As the media walked away from Bobby Ryan’s locker stall at 10:20 p.m. ET on Thursday night, the Senators forward was exhausted. 

After two live television interviews and a lengthy scrum with reporters, Ryan had just spent the last 15 minutes trying to articulate his feelings about a night that was – in so many ways – indescribable. 

“I need to take a deep breath,” Ryan said aloud, as the assembled crowd headed for the locker room exit. 

If movie studios were cautious about buying the rights to a film about a 42-year-old Zamboni driver beating the Toronto Maple Leafs on a Saturday night because it seemed implausible, they might express a similar skepticism about purchasing the Bobby Ryan story. 

Consider that a week ago, Ryan stood in the exact same spot in front of the glaring lights of television cameras and admitted that his three-month absence from the Ottawa Senators was due to an ongoing battle with alcohol abuse.

He alluded to unresolved childhood issues from an unstable upbringing as a potential root cause for his issues. Ryan – who is still actively receiving therapy – was sheepish about admitting his missteps in public, but understood it was a necessary step if he wanted to return to the NHL. 

The 32-year-old Ryan talked about hitting a “reset” button and getting one more chance to fulfill his dream of playing in the NHL.  He vowed to not take his professional career for granted any longer. 

Against this backdrop, not even the most clichéd scriptwriter from Disney would suggest a plot where the main character as described above, would come back and score a hat trick in his first home game six days later. 

And yet, we all witnessed that very storyline unfold in front of our eyes Thursday night at the Canadian Tire Centre.

“You can’t write that, right?” Ryan said incredulously after his three-goal performance. “The way that went, it was just an incredible evening.”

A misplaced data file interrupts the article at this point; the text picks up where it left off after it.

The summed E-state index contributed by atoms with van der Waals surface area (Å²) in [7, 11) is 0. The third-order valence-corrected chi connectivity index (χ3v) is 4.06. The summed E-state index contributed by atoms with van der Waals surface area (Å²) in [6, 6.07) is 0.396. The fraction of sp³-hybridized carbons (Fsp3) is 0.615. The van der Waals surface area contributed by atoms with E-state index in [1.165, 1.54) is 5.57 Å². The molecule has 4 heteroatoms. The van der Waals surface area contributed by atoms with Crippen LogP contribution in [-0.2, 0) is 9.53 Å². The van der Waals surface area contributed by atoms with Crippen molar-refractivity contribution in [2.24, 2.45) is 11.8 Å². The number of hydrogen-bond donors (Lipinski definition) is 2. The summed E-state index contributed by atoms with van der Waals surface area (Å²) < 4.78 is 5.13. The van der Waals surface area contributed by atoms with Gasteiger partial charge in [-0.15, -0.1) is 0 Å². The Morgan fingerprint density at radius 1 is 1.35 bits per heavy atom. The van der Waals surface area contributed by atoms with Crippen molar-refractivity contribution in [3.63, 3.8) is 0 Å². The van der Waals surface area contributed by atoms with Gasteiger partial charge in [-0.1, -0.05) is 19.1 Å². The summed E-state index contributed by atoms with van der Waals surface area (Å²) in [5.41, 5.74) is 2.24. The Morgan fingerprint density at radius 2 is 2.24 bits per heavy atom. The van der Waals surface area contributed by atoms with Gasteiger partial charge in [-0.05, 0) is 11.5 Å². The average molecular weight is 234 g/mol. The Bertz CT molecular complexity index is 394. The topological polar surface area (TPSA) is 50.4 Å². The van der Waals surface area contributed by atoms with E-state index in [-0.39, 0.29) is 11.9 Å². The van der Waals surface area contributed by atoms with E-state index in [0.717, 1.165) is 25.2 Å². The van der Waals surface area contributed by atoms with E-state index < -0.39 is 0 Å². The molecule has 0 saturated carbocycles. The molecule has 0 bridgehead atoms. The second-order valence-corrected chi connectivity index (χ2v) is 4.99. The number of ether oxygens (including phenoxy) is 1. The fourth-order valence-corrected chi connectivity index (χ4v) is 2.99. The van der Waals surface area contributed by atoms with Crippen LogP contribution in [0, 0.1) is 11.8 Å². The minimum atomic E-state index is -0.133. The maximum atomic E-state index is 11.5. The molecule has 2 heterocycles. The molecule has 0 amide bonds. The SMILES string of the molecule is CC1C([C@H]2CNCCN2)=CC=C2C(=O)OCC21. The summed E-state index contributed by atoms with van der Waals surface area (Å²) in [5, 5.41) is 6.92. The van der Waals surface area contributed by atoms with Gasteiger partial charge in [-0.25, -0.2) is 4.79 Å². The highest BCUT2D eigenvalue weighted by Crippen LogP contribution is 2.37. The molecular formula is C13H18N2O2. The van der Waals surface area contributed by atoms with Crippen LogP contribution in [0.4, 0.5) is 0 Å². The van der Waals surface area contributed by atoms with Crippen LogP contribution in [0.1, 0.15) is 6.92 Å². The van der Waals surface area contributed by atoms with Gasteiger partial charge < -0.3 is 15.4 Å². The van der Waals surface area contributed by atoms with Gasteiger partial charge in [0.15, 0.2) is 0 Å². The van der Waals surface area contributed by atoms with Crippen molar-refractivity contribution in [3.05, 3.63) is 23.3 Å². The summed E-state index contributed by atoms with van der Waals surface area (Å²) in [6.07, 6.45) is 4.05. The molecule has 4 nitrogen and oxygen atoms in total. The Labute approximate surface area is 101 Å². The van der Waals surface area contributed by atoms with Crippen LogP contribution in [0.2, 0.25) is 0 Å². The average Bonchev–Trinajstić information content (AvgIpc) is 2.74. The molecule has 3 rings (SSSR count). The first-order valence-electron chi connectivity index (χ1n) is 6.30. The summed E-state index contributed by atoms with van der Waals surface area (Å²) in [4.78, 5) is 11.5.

Ryan’s hat trick – his first in 1,886 days – left many with the impression that hockey gods are a real entity, doling out good fortune and luck to those who are deserving. Ryan admitted that he does subscribe to the theory of a higher power in hockey, but he never imagined it would cast any good fortune in his direction. 

“Yeah I do,” Ryan said. “But I didn’t think I’d be on their good side for everything that’s gone on in my personal life for the last little while. But I guess they granted me some reprieve and gave me a good night.”

Thursday night in Ottawa was also a reminder that the most genuine and visceral sports moments can come without a trace of forewarning. There was no palpable electricity surrounding this game in the hours leading into it. A major winter storm blanketed the city with a heavy, wet snow several hours before the game, leaving many to wonder how many fans would actually show up to the arena. 

The announced attendance ended up being 12, 166 – an excellent indicator for the lack of voltage around the contest. 

But 10 years from now, twice as many fans are going to claim they were inside the building in Ottawa to witness the improbable heroics from Ryan. It certainly felt like a capacity crowd when the chants of “Bobby, Bobby!” rained down.